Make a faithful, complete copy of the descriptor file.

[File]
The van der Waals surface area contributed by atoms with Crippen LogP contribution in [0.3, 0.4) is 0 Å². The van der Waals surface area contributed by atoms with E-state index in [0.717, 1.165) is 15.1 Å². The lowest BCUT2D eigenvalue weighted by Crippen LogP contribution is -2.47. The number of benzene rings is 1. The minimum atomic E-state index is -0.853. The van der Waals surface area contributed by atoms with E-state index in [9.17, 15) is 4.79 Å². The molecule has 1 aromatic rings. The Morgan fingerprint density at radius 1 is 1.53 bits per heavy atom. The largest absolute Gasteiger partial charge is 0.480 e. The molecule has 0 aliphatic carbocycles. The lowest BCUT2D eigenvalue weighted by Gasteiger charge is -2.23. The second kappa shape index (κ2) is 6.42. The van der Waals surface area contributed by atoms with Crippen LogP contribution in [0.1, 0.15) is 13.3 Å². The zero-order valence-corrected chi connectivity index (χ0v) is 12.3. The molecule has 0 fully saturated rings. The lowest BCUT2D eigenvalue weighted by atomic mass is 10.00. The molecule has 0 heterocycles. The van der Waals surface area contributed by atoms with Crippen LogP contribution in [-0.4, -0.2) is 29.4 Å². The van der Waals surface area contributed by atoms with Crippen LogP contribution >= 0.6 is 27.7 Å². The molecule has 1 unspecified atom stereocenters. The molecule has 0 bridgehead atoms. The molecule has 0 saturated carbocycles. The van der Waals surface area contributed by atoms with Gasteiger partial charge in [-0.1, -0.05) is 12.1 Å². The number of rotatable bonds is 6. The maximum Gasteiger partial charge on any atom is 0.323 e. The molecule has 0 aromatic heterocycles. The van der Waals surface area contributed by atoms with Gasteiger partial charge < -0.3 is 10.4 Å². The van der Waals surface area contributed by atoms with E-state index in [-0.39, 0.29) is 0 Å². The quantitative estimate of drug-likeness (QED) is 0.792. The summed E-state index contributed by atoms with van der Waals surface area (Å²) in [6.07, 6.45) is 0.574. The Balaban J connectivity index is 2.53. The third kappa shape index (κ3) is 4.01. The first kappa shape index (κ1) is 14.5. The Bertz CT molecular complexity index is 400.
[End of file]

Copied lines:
The van der Waals surface area contributed by atoms with Crippen LogP contribution in [0.3, 0.4) is 0 Å². The van der Waals surface area contributed by atoms with E-state index in [0.717, 1.165) is 15.1 Å². The lowest BCUT2D eigenvalue weighted by Crippen LogP contribution is -2.47. The number of benzene rings is 1. The minimum atomic E-state index is -0.853. The van der Waals surface area contributed by atoms with E-state index in [9.17, 15) is 4.79 Å². The molecule has 1 aromatic rings. The Morgan fingerprint density at radius 1 is 1.53 bits per heavy atom. The largest absolute Gasteiger partial charge is 0.480 e. The molecule has 0 aliphatic carbocycles. The lowest BCUT2D eigenvalue weighted by Gasteiger charge is -2.23. The second kappa shape index (κ2) is 6.42. The van der Waals surface area contributed by atoms with Crippen LogP contribution in [0.1, 0.15) is 13.3 Å². The zero-order valence-corrected chi connectivity index (χ0v) is 12.3. The molecule has 0 fully saturated rings. The lowest BCUT2D eigenvalue weighted by atomic mass is 10.00. The molecule has 0 heterocycles. The van der Waals surface area contributed by atoms with Crippen LogP contribution in [-0.4, -0.2) is 29.4 Å². The van der Waals surface area contributed by atoms with Crippen LogP contribution >= 0.6 is 27.7 Å². The molecule has 1 unspecified atom stereocenters. The molecule has 0 bridgehead atoms. The molecule has 0 saturated carbocycles. The van der Waals surface area contributed by atoms with Gasteiger partial charge in [-0.1, -0.05) is 12.1 Å². The number of rotatable bonds is 6. The maximum Gasteiger partial charge on any atom is 0.323 e. The molecule has 0 aromatic heterocycles. The van der Waals surface area contributed by atoms with Gasteiger partial charge < -0.3 is 10.4 Å². The van der Waals surface area contributed by atoms with E-state index in [-0.39, 0.29) is 0 Å². The quantitative estimate of drug-likeness (QED) is 0.792. The summed E-state index contributed by atoms with van der Waals surface area (Å²) in [6.07, 6.45) is 0.574. The Balaban J connectivity index is 2.53. The third kappa shape index (κ3) is 4.01. The first kappa shape index (κ1) is 14.5. The Bertz CT molecular complexity index is 400.